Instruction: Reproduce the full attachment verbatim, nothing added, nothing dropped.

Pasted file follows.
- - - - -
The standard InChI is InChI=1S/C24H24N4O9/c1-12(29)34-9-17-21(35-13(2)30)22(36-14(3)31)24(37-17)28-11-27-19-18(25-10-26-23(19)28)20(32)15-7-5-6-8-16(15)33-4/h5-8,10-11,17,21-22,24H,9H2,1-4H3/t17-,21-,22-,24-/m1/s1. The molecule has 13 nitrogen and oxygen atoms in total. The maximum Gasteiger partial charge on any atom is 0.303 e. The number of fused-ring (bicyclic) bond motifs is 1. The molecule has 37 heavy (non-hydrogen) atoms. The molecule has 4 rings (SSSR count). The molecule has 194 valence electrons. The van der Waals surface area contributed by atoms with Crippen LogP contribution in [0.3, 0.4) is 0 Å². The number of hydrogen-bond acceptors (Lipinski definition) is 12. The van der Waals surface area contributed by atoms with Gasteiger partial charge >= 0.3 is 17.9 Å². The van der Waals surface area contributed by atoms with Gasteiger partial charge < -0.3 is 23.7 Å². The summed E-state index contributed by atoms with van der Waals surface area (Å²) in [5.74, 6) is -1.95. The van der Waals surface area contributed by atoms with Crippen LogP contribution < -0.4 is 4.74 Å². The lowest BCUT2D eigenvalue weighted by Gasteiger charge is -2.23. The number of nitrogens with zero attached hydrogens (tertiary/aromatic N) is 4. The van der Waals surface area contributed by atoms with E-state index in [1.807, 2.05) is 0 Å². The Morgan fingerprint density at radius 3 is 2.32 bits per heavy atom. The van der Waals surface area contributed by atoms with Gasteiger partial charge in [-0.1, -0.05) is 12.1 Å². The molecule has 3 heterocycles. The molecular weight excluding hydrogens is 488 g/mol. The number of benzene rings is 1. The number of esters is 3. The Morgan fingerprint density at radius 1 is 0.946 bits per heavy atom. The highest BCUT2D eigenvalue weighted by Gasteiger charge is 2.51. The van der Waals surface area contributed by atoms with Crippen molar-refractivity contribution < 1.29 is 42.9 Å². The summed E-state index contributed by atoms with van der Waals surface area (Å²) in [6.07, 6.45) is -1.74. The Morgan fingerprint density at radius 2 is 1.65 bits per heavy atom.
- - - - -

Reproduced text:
The standard InChI is InChI=1S/C24H24N4O9/c1-12(29)34-9-17-21(35-13(2)30)22(36-14(3)31)24(37-17)28-11-27-19-18(25-10-26-23(19)28)20(32)15-7-5-6-8-16(15)33-4/h5-8,10-11,17,21-22,24H,9H2,1-4H3/t17-,21-,22-,24-/m1/s1. The molecule has 13 nitrogen and oxygen atoms in total. The maximum Gasteiger partial charge on any atom is 0.303 e. The number of fused-ring (bicyclic) bond motifs is 1. The molecule has 37 heavy (non-hydrogen) atoms. The molecule has 4 rings (SSSR count). The molecule has 194 valence electrons. The van der Waals surface area contributed by atoms with Crippen LogP contribution in [0.3, 0.4) is 0 Å². The number of hydrogen-bond acceptors (Lipinski definition) is 12. The van der Waals surface area contributed by atoms with Gasteiger partial charge >= 0.3 is 17.9 Å². The van der Waals surface area contributed by atoms with Gasteiger partial charge < -0.3 is 23.7 Å². The summed E-state index contributed by atoms with van der Waals surface area (Å²) in [5.74, 6) is -1.95. The van der Waals surface area contributed by atoms with Crippen LogP contribution < -0.4 is 4.74 Å². The lowest BCUT2D eigenvalue weighted by Gasteiger charge is -2.23. The number of nitrogens with zero attached hydrogens (tertiary/aromatic N) is 4. The van der Waals surface area contributed by atoms with E-state index in [1.807, 2.05) is 0 Å². The Morgan fingerprint density at radius 3 is 2.32 bits per heavy atom. The van der Waals surface area contributed by atoms with Gasteiger partial charge in [-0.1, -0.05) is 12.1 Å². The molecule has 3 heterocycles. The molecular weight excluding hydrogens is 488 g/mol. The number of benzene rings is 1. The number of esters is 3. The Morgan fingerprint density at radius 1 is 0.946 bits per heavy atom. The highest BCUT2D eigenvalue weighted by Gasteiger charge is 2.51. The van der Waals surface area contributed by atoms with Crippen molar-refractivity contribution < 1.29 is 42.9 Å². The summed E-state index contributed by atoms with van der Waals surface area (Å²) in [6.07, 6.45) is -1.74. The Morgan fingerprint density at radius 2 is 1.65 bits per heavy atom.